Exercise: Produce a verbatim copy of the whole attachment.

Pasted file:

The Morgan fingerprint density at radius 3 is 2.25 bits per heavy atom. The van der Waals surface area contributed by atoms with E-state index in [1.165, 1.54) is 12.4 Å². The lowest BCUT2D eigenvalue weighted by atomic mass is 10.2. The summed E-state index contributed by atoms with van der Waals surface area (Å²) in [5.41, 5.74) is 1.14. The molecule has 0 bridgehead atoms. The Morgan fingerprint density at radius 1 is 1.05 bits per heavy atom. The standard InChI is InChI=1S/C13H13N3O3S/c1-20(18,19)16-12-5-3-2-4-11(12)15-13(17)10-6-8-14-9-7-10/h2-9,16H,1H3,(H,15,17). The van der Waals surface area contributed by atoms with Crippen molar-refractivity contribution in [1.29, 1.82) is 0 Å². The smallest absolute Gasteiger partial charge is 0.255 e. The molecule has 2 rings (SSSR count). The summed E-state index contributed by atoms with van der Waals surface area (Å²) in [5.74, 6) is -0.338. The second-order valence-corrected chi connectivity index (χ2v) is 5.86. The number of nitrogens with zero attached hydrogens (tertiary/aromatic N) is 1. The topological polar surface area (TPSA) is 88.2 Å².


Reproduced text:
The Morgan fingerprint density at radius 3 is 2.25 bits per heavy atom. The van der Waals surface area contributed by atoms with E-state index in [1.165, 1.54) is 12.4 Å². The lowest BCUT2D eigenvalue weighted by atomic mass is 10.2. The summed E-state index contributed by atoms with van der Waals surface area (Å²) in [5.41, 5.74) is 1.14. The molecule has 0 bridgehead atoms. The Morgan fingerprint density at radius 1 is 1.05 bits per heavy atom. The standard InChI is InChI=1S/C13H13N3O3S/c1-20(18,19)16-12-5-3-2-4-11(12)15-13(17)10-6-8-14-9-7-10/h2-9,16H,1H3,(H,15,17). The van der Waals surface area contributed by atoms with Crippen molar-refractivity contribution in [1.29, 1.82) is 0 Å². The smallest absolute Gasteiger partial charge is 0.255 e. The molecule has 2 rings (SSSR count). The summed E-state index contributed by atoms with van der Waals surface area (Å²) in [5.74, 6) is -0.338. The second-order valence-corrected chi connectivity index (χ2v) is 5.86. The number of nitrogens with zero attached hydrogens (tertiary/aromatic N) is 1. The topological polar surface area (TPSA) is 88.2 Å².